Your body is a mirror, whether or not your period comes with the full moon or the new moon. You don’t need to be bleeding with the new moon to reconnect with Nature, but connecting with the natural environment will have a positive impact on your health – including getting your cycle to be more regular, predictable and symptom-free. Your cycle is magical, regardless of any cool moon connection you might experience. Your cycle can work magic for you, if you support it with hormone-friendly foods and a hormonally-supportive way of living. Get in touch with your own, personal, unique cycle and that’s the first step to living in your Flo with all of its benefits.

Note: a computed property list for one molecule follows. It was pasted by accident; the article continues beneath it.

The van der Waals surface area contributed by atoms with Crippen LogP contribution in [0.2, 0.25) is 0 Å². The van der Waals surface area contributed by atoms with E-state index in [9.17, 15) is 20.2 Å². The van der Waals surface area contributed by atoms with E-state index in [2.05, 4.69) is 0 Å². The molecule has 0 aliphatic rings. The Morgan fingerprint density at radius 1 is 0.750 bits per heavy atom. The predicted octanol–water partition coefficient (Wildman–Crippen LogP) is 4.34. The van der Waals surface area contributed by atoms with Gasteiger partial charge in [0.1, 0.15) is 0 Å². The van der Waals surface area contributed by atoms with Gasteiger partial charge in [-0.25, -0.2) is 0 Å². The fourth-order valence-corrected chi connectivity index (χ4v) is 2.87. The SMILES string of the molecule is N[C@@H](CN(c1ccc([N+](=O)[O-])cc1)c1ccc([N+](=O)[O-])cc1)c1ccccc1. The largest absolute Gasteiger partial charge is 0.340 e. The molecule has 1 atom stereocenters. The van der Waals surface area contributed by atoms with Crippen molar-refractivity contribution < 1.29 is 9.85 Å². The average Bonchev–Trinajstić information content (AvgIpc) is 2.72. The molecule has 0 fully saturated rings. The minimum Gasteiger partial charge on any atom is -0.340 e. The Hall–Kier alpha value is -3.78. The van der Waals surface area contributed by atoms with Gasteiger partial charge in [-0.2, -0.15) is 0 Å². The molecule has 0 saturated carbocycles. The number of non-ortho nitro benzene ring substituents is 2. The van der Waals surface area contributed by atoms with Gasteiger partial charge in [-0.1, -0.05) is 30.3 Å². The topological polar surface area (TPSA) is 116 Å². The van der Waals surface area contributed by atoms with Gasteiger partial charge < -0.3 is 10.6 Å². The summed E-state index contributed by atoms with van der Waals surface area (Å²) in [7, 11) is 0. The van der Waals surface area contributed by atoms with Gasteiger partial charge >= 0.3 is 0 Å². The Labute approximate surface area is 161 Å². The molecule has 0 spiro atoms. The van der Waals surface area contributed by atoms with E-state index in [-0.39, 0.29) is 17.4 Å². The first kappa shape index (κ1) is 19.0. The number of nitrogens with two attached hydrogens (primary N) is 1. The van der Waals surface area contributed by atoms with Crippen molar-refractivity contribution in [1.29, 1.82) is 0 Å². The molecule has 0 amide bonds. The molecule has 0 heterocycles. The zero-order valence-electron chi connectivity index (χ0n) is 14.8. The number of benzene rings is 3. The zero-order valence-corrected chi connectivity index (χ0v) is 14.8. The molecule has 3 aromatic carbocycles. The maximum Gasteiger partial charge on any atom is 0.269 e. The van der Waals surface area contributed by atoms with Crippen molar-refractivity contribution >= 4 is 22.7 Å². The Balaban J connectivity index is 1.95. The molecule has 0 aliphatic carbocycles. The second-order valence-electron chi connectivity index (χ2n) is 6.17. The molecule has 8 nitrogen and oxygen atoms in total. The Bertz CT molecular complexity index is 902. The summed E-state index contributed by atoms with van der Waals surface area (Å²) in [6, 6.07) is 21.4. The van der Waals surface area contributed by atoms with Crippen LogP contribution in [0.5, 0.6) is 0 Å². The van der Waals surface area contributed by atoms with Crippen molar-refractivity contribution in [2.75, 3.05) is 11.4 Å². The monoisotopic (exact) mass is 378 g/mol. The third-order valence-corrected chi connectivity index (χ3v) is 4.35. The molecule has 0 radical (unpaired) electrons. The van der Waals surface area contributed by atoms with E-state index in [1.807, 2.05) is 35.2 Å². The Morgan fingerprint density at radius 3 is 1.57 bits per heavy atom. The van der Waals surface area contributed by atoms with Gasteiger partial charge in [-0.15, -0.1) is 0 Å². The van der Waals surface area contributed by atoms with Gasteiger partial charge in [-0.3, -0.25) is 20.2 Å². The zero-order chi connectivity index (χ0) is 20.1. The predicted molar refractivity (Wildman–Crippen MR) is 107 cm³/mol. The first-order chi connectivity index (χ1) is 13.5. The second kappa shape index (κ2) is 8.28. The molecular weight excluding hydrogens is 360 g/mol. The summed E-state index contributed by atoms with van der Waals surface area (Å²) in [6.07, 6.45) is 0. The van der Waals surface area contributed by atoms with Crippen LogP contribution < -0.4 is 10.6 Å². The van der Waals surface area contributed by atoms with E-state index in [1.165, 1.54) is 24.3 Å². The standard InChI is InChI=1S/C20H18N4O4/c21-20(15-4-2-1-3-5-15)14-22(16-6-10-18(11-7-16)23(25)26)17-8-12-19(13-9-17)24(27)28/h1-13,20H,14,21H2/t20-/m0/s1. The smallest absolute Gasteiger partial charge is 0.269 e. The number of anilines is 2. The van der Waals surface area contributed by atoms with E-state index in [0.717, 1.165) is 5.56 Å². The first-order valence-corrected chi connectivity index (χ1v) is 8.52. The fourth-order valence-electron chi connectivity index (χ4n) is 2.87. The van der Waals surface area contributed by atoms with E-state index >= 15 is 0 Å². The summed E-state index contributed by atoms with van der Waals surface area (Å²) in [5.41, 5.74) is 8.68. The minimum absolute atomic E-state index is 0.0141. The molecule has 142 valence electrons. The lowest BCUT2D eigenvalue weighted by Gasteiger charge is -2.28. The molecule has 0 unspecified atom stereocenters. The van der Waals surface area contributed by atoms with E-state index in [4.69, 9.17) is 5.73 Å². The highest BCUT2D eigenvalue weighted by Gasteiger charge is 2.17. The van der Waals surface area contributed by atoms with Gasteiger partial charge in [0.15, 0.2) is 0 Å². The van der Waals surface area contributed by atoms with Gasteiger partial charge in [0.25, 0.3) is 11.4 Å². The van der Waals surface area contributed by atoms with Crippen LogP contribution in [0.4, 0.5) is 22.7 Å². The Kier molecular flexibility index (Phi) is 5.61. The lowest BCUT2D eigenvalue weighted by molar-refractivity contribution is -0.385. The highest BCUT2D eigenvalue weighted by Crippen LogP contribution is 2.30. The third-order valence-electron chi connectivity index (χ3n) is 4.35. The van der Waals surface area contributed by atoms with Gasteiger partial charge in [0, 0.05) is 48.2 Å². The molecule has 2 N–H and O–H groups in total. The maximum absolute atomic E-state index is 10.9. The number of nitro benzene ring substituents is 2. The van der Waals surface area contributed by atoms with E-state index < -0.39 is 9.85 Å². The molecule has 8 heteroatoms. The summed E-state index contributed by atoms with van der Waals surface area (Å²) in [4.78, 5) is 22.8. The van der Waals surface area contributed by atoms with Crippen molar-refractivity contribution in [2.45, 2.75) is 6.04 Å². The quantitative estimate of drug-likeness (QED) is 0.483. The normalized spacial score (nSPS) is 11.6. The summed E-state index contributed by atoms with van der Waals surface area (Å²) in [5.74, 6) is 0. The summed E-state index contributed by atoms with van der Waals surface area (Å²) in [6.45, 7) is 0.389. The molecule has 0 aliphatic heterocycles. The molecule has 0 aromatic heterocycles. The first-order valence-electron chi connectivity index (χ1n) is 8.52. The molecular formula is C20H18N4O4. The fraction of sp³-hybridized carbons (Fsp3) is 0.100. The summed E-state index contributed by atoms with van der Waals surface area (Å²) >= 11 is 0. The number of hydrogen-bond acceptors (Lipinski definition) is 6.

Always remember, that once you have the right information about how your body really works, you can start making health choices that finally start to work for you! You can do this – the science of your body is on your side!
to your FLO,
Good things come in threes:
I want to hear from you!
First, do you have a Red Moon or a White Moon cycle?
Second, are your periods irregular?
Third, everyone you know is hormonal – spread a little good ovary karma and share this article on social 😉